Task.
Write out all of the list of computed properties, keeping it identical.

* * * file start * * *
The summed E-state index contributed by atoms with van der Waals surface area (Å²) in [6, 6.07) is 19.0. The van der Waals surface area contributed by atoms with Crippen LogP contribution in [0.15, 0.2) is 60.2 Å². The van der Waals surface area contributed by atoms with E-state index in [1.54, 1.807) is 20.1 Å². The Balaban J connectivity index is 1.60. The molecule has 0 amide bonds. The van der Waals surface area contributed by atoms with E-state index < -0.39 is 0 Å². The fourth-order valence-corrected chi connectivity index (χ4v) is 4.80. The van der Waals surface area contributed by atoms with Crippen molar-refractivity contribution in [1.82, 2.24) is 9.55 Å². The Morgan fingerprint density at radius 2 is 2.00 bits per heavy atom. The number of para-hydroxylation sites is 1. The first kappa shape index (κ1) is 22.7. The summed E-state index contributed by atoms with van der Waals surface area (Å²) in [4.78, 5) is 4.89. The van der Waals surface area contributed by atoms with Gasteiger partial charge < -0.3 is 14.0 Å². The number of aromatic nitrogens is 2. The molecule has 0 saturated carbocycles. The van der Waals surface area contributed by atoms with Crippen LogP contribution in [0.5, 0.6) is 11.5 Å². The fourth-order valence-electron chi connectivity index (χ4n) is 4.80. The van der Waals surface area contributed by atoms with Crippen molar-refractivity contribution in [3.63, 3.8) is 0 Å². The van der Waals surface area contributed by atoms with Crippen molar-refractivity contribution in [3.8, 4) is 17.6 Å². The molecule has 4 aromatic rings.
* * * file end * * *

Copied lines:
The summed E-state index contributed by atoms with van der Waals surface area (Å²) in [6, 6.07) is 19.0. The van der Waals surface area contributed by atoms with Crippen LogP contribution in [0.15, 0.2) is 60.2 Å². The van der Waals surface area contributed by atoms with E-state index in [1.54, 1.807) is 20.1 Å². The Balaban J connectivity index is 1.60. The molecule has 0 amide bonds. The van der Waals surface area contributed by atoms with E-state index < -0.39 is 0 Å². The fourth-order valence-corrected chi connectivity index (χ4v) is 4.80. The van der Waals surface area contributed by atoms with Crippen molar-refractivity contribution in [1.82, 2.24) is 9.55 Å². The Morgan fingerprint density at radius 2 is 2.00 bits per heavy atom. The number of para-hydroxylation sites is 1. The first kappa shape index (κ1) is 22.7. The summed E-state index contributed by atoms with van der Waals surface area (Å²) in [4.78, 5) is 4.89. The van der Waals surface area contributed by atoms with Gasteiger partial charge < -0.3 is 14.0 Å². The number of aromatic nitrogens is 2. The molecule has 0 saturated carbocycles. The van der Waals surface area contributed by atoms with Crippen LogP contribution in [0.5, 0.6) is 11.5 Å². The fourth-order valence-electron chi connectivity index (χ4n) is 4.80. The van der Waals surface area contributed by atoms with Crippen molar-refractivity contribution in [3.63, 3.8) is 0 Å². The van der Waals surface area contributed by atoms with Crippen molar-refractivity contribution in [3.8, 4) is 17.6 Å². The molecule has 4 aromatic rings.